Find Out the Best Way (and Place) to Detangle Knotted Hair
We wouldn’t wish tangled tresses on our worst enemy. The tugging, pulling, and raking of hair isn’t just frustrating… it’s painful. And, get this: If you don’t do it right, you can actually damage your strands. That’s why so many hair care brands turn their attention to creating the best detanglers, combs, and other products that can overcome one of the most common hair faux pas. However, it’s not just about the products — it’s also about technique!
Is Combing Your Hair in The Shower The Best method?
Applying a detangling spray post-shower might help soften knots, but it’s not the most effective method to get rid of knots. “One of the best ways to get rid of tangles is to gently comb it in the shower after applying conditioner,” reveals Jenna Marie Shafer, a lead pro educator at Amika. However, that’s not the only way to get rid of knotted strands. You should also consider preventative measures like getting your hair trimmed regularly and using professional-grade hair care products because they have lower levels of alcohol, which can dry out hair and make it easier to tangle, according to Jamie Brice, a pro educator at Amika. (Photo via Douglas Sacha/Getty)
If you brush out your tangled strands in the shower, make sure you reach for the right tool. “It’s important that you use a brush that won’t damage or break your hair, [as] hair is weakest when wet,” says Liz Rosenzweig, a senior creative director at WetBrush, Bio Ionic, and Ouidad. While wide-toothed combs (or your fingers) were once the only option for combing through tangles today there are many healthy detangling options to choose from. A shower-specific brush like the WetBrush Shower Detangler ($10) features soft bristles that won’t damage hair and a vented base for quick drying.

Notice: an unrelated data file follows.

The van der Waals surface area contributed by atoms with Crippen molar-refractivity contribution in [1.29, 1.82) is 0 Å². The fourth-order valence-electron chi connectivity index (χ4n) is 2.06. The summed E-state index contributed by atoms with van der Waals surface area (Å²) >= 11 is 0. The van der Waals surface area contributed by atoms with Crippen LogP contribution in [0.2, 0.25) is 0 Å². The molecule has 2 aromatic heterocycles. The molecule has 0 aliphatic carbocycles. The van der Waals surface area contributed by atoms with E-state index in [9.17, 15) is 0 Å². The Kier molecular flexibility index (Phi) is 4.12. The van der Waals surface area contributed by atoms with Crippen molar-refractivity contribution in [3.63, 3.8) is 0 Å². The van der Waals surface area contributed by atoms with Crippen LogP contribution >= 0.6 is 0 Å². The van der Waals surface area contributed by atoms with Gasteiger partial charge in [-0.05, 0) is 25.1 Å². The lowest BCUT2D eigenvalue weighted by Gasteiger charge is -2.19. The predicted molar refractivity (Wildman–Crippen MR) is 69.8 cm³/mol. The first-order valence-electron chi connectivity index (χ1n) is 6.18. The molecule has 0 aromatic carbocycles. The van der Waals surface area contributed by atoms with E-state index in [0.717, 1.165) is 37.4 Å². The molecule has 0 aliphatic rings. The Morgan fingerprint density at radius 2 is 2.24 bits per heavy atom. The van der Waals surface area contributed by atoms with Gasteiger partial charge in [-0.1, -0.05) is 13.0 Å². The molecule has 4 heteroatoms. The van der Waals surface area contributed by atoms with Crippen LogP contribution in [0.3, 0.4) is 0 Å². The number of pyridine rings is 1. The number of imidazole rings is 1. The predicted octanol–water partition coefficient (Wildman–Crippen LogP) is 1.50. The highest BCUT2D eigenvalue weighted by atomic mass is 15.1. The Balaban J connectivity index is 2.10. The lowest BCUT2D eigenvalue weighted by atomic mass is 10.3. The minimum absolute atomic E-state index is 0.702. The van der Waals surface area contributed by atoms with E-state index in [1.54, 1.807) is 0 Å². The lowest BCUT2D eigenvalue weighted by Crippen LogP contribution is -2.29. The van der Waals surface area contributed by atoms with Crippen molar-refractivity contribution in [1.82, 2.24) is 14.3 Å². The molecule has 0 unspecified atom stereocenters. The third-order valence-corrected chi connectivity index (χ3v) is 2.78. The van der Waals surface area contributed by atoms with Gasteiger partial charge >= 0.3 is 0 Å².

Once you have the best comb or brush, it’s time to look at your technique. Fernando Salas, hairstylist and creator of White Sands Haircare, explains that it’s important not to force tangles out by pulling the comb roughly through the hair. Instead, isolate the tangled area, holding the hair tightly, and make picking motions at the knot with the tip of a comb. “Holding the section puts less stress on the hair by not pulling at the scalp. The picking motion will slowly loosen up the knots and tangles until you can smoothly comb through the whole piece,” he says.
What about tangles in dry hair?
Combing out your knotted strands in the shower with the help of a conditioner or mask is the best technique, but what if you don’t want to get your hair wet? “When your hair is extremely tangled or matted after a hairstyle that’s gone awry or too much back-combing, then it’s definitely best to detangle first on dry hair before getting the hair wet,” says Shafer. “Otherwise, you run the risk of creating a dreadlock in your hair.” (Photo via Letizia Le Fur/Getty)
To get started, first apply a dry conditioner to soften the hair and use a brush meant for detangling like the Amika Detangling Brush ($14). Then make sure to use careful, gentle strokes to minimize breakage as you work your way through the knots.
Will you change the way you’ve been detangling your hair? Tell us @BritandCo!
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Featured photo via puhhha/ Getty